“Knowing there are no simple answers is a great place to start,” said Rekha Vijayshankar, Deputy Head of Quality & Clinical Governance, Marie Curie UK. Rather than pretending to be culturally competent, Rekha urged delegates to sit with discomfort to see the importance of sharing space with fellow humans and to embrace cultural curiosity alongside a willingness to listen and learn.

6. Everyone has gifts to give

Sarah, from Croydon CVA, made a compelling case for maximising the benefits of collaboration, firstly by acknowledging that everyone has ‘gifts to give’ and then dovetailing them with others’ gifts. “In our most successful community partnerships we start from hearing about and celebrating people’s gifts and then try and link them together. I do what I do best, and you do what you do best and then we come together and work around those strengths.

Helen, a bereavement buddy, shared her experience of supporting a woman who, for a long period was very stuck in her grief, pushing Helen away and refusing to attend any formal sessions. Now this woman attends the Bereavement Help Point and organises lunches. “People have gold inside them,” Helen added. “As with this woman, they just don’t see their own potential. Just by creating a space and trust she discovered her gold.”

7. Go to where people are

Successful community collaborations need to start in community spaces, said Shelly Bardouille, Mental Health Coordinator at Croydon BME Forum, who has collaborated with St Christopher’s Croydon Death Literacy project.  “It’s better for the community as we can build a rapport and learn their strengths and weaknesses and the approaches that work while also become acquainted with their cultural norms,” added Shelly.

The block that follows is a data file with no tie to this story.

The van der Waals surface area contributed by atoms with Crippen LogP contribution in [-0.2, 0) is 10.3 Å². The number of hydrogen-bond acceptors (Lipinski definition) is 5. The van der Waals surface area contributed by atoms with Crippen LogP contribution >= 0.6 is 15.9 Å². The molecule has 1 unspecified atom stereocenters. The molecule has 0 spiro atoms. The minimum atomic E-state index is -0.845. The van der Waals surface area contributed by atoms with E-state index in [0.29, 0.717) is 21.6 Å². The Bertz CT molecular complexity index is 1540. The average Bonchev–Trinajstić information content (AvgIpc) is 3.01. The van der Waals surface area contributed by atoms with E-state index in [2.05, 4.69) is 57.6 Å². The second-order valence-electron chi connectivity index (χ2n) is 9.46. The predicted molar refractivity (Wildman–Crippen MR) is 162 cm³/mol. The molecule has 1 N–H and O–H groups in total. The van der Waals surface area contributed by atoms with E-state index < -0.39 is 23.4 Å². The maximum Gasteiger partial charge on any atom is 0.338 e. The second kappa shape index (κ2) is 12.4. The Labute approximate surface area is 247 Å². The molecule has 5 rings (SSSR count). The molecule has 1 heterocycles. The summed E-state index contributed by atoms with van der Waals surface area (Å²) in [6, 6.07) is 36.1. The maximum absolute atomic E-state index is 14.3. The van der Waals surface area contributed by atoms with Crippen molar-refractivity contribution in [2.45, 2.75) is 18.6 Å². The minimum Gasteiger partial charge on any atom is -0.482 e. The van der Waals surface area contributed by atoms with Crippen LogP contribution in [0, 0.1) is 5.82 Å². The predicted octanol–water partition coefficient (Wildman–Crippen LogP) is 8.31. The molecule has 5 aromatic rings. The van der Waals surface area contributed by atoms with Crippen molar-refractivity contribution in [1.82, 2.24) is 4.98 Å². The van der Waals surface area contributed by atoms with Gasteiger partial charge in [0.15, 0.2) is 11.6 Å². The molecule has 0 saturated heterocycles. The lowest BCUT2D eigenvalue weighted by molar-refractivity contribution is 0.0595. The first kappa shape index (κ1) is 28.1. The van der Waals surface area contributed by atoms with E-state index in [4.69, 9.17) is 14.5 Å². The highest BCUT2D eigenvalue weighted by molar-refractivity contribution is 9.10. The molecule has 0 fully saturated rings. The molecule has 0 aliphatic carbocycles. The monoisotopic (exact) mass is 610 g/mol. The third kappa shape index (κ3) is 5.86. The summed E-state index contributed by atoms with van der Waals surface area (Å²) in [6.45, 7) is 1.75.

Guy Peryer extends the point, stressing the importance of paying attention to how we gather – ensuring people are in a comfortable environment and are given a platform for sharing knowledge.

In the workshops, the Community action team presented new ways of thinking about how we can help people, focusing on the simplest elements of our work which can have profound impacts. We spent time in garden space, listened as a radical act and considered how we rebalance power in learning.

8. Don’t be limited in your definition of a community

Mary Hodgson started the day by challenging delegates to reconsider their concept of a community. Mary said that while a community can be a place that binds us together it can also exclude us. To mythologise community could be as dangerous as ignoring it altogether. Unless we take time to consider precisely what a community is, and it’s definitely not simply defined by geography, then it can feel like a problematic concept.

Polly Maxwell in her talk about Death and Dying in the Queer Family invited delegates to consider the evolution of ‘family’ and next of kin and think about networks that go beyond the family norm.

9. People just want a voice

The conference’s first speaker, Dan Farag, Director of Innovation & Practice, The Young Foundation, painted what could have been a solely bleak portrait of the world in which climate change, war, inflation and fuel poverty is threatening the traditional systems of global hierarchy and power. More than anything though, public disharmony and distrust of the current world order is born of a sense of lack of voice. People just want to be heard, Dan said. This he said presents a real opportunity – particularly for those organisations, like hospices that can find news ways of listening – listening to understand.

Collaborating with Communities: Transforming End of Life Experiences Together

White woman with blond hair pulled back into one smiling with red lipstick.
Mary Hodgson, Head of Community Action

With St Christopher’s next conference, Collaborating with Communities: Transforming End of Life Experiences Together, fast approaching, our Head of Community Action and Learning, Mary Hodgson, asks colleagues from across the sector to come and find out how to see local people and communities as supportive partners and activists at the end of life.